Thursday 20 December 2018

Winter Solstice: End of the Road

So the clouds and the dark are here in abundance now.

As Christmas rolls in on Atlantic winds, my ability to get panels in front of sunlight is diminishing. The odd nice day here and there provides maybe a couple of hours of weak light, which isn't quite enough. The risk of my phone failing when I'm somewhere random is pretty high, and the situation isn't helped by a recent Android upgrade.

(Fairphone released an Android 7 update recently. The battery management when not in use seems good, but I'm getting a lot of battery drain under normal usage, like writing this post. Yesterday I had a drain from 40% to zero in 10 minutes, indicating perhaps something more fundamental is wrong.)

So I'm going to call it for the year. I think I have just enough battery left to last till tomorrow, which symbolically is the winter Solstice and the shortest day. I like the synchronicity there, and so plan to use my phone as little as possible today, and end the solar cycle after 7 and a half months. Which ain't bad.

(My Pebble watch already switched back to mains a week or two ago.)

I'll use the next couple of months to take stock - maybe a review of the year, what I've learned, and what I want to do differently next year. With a bit of luck, the light will be ok again from February onwards, so I'd love to get my plan sorted out before then, ready to go. Maybe permanently in-place panels, more batteries, etc. That kind of stuff. Also, MOAR READING about electricity generally, probably.

So if you've been reading these posts, thanks for that. It's been a long time since the start of May, and hopefully this blog proves that it can be done.

To the future!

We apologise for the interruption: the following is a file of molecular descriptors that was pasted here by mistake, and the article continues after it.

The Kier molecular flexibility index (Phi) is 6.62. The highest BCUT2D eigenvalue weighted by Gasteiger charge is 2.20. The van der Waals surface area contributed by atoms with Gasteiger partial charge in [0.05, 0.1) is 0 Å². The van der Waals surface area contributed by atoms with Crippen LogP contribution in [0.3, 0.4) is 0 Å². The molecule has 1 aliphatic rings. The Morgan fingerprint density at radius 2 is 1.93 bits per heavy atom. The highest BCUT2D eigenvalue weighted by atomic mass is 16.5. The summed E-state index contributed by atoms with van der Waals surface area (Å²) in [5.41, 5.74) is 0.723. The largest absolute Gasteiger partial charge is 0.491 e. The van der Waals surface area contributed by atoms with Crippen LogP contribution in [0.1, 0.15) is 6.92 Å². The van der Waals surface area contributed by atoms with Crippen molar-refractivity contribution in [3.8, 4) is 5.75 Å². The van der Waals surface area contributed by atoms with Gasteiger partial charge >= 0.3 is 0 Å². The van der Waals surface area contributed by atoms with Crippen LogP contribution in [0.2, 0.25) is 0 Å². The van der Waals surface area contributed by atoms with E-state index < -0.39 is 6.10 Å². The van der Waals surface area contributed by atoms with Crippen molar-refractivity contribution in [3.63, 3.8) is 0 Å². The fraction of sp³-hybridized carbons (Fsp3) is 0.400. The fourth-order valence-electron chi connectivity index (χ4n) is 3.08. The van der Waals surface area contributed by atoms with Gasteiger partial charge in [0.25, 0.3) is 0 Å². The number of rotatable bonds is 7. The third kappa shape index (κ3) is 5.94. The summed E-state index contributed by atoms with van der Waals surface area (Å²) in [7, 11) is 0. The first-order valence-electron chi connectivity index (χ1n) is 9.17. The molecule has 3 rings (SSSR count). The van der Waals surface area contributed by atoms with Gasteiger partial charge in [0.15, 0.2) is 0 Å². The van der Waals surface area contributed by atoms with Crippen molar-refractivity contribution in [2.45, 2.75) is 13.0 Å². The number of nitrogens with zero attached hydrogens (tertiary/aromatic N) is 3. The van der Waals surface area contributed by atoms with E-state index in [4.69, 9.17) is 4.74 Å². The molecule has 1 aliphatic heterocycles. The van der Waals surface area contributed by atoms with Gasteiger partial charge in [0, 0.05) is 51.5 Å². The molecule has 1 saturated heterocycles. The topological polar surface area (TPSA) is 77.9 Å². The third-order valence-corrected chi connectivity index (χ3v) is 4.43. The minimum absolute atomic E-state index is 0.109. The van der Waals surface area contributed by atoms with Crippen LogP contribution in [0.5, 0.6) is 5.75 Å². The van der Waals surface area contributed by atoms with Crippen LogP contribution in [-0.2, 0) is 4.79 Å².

Saturday 1 December 2018

The Bleak Midwinter: A Guide to Minimalist Phone Activity

I knew clouds would make things interesting (see last post). An abundance of sunshine allows for laziness - it's the deep darkness of winter where necessity becomes invention.

Currently battery levels are low - I have maybe 2 or 3 charges left, which is 2-3 days on normal summer use. It's Tuesday today, and the next predicted sunshine is for Friday. That's a bit too close for comfort.

So I can't skip to the Southern hemisphere quickly, or seed the air with magic cloud-dispersal beams. I can only change what's in my control - and that comes down to what my phone is doing.

As a guide to future me, and for anyone else interested in phone efficiency, here's a rundown of what I'm doing to help save battery life as much as possible. And judging by the battery chart for the last two days, it's having a good effect:

Two days is a lot better than one day. (The upwards blip three-quarters of the way through is when I plugged directly into the solar panel.)

So here are some current suggestions.

1. Uninstall non-essential software

Some people can live with only a few apps. I'm curious about what's out there, to get interesting ideas. And I have kids, and yes, sometimes a phone is the easiest way for a bit of peace and quiet. So there's a fair amount of 'gumph' on my phone.

Step one is to uninstall what you don't need. This has three aims: first, stop any unnecessary background tasks/data usage. Second, to avoid any extra load caused by installing updates (especially if you have them turned on automatically, via your usual app store). And third, to stop using your phone for distractions. Sorry kids! Here's a pack of cards instead.

2. Block network access

It seems annoyingly difficult to control how much apps check in to their home server - a lot of them let you turn off notifications but it's not clear whether they still request data or not. Assume that they do, because capitalist tech and it likes to know everything about you. But that all takes energy too - I often see a battery drop of a few % straight after connecting to wifi for the first time in a while - I assume a bunch of apps are making the most of the renewed connection.

On Android, a couple of apps can help here. I've started using these:
  • NetGuard, available on F-Droid and Google Play - this runs as a VPN and gives you fine-grained control over which apps can connect under either WiFi or Mobile Data conditions.